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Agency and Interpreting

This paper has had a quicker development process than some for previous weeks. I think I’ve only written the bulk of one paper this time, and I tried to focus more on my teachers’ requests to tie-in our papers with lectures and readings more this time, and that was successful to me. I use parallel constructions in this paper often (especially when referencing other works/ideas), which I’m worried about. Overall though, this paper makes connections, and gets its points across in a short manner.

In our text The Bilingual Courtroom, there is a marked focus on the agency and individual personhood of a court interpreter. In a parallel to Lippi-Green’s claims of the uninformed linguistic biases of society, Susan Berk-Seligson lays out the linguistic biases of legal structures. She constructs the current legal ideology of the interpreter as a rote machine, creating 1:1 translations between the exact English and non-English language used. She argues that interpreters instead play a remarkably active role in the courtroom. I want to outline goals necessary to adjust the current situation in American bilingual courtrooms towards one that both respects and recognizes the autonomy and partiality of a court interpreter.

Berk-Seligson states her thesis outright in The Bilingual Courtroom: “It is the thesis of this book that in an ideal world, the American legal system would choose to have the court interpreter physically invisible and vocally silent.” (p54) A court interpreter is intended to act in a limited, and focused fashion. They are directly connected to the non-English witness, acting as the sole English voice for the witness or defendant in most cases. What the court interpreter does best should appear to be nothing at all: speaking fluidly and unobtrusively between those who cannot communicate. Court procedures are developed around this – every time an English speaking attorney speaks directly to a non-English speaking witness, this conception of interpreting is ratified again. This is related to the demand of the courts for proceedings only in English. But put aside questions related to English-speaking hegemonies, power relations, and the world outside of the court, for the sake of brevity. This essay sheds light on roles of the interpreter, not the roles of English.

Berk-Seligson reveals that there is a disconnect between the interpreter ideal in theory, and that ideal in practice. No hegemony is complete, and 1:1 translation is never an exception. Translation is important for comprehension, dialogue, and cross-cultural exchange, no doubt. But is it possible to claim a “perfect” translation between mutually unintelligible languages ever, let alone minute-by-minute in court proceedings? Berk-Seligson says no. Court interpreters today sometimes disregard the pragmatic functions of speech, and draw too much on vocabulary, she argues. This is an absurd practice, as linguistic pragmatics are concerned with the practicality of language – “what is the language doing?” is a question that must be asked, especially as we consider the dangers of cross-cultural interpretation.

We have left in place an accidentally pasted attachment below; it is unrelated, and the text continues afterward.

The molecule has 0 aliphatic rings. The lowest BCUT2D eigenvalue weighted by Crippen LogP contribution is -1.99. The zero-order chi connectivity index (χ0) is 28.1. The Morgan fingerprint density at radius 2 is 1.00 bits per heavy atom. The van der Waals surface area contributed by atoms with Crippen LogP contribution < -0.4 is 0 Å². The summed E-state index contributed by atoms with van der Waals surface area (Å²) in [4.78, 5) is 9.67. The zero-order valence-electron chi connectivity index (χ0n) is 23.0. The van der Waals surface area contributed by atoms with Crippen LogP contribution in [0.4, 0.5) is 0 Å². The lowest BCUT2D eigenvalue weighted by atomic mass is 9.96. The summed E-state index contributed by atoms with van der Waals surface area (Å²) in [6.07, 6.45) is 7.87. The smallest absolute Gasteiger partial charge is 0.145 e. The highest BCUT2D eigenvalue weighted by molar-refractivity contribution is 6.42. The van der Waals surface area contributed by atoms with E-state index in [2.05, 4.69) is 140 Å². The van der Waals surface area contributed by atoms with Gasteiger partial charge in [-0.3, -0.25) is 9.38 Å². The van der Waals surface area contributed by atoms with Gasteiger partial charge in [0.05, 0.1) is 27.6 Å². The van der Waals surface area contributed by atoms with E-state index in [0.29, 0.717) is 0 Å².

These issues bring out questions of agency of the interpreter. It’s clear interpreters are altering the court dynamics The Bilingual Courtroom looks closely at. Interpreters bring open (and hidden) biases to their work, which is dangerous alongside a simple idea – you have power over someone when you speak for them. Agency incorporates responsibility, and as Berk-Seligson pokes holes in the “invisible and vocally silent” ideology, she emphasizes the choices made by the interpreter. Courts have been slow on reflecting these discoveries, as the low success rate of appellate cases concerned with faulty interpreting shows.

The legal system as it stands is untenable – it is ambiguous and idealistic about the role of the interpreter, and disregards linguistic analysis that is relevant, and pressing. Berk-Seligson outlines ways to make these necessary changes. She applauds the increase in interpreter education/certification in America – few things can be as preparatory for qualified, informed interpreting as experience and training. A strong interpreter is better equipped to make decisions about their role in the case at hand; the courts already recognize the case-by-case judgment necessary with interpreters, but this can be increased. It could be argued that interpreters slow court proceedings, but my response would be to find new proceedings that facilitate and regulate this active, autonomous and vital role within the court. There is an emphasis on the values a court upholds, not the rules it keeps. Witness’ rights must come before rulings on how to address an interpreter.

These proposed changes wouldn’t radically alter the court, but merely make it more Foucauldian. There is a constant interplay of power relations between every participant of a court that we need to be aware of, and pretending that an interpreter is invisible does nothing to help regulate this exchange.


Filed under: Evergreen

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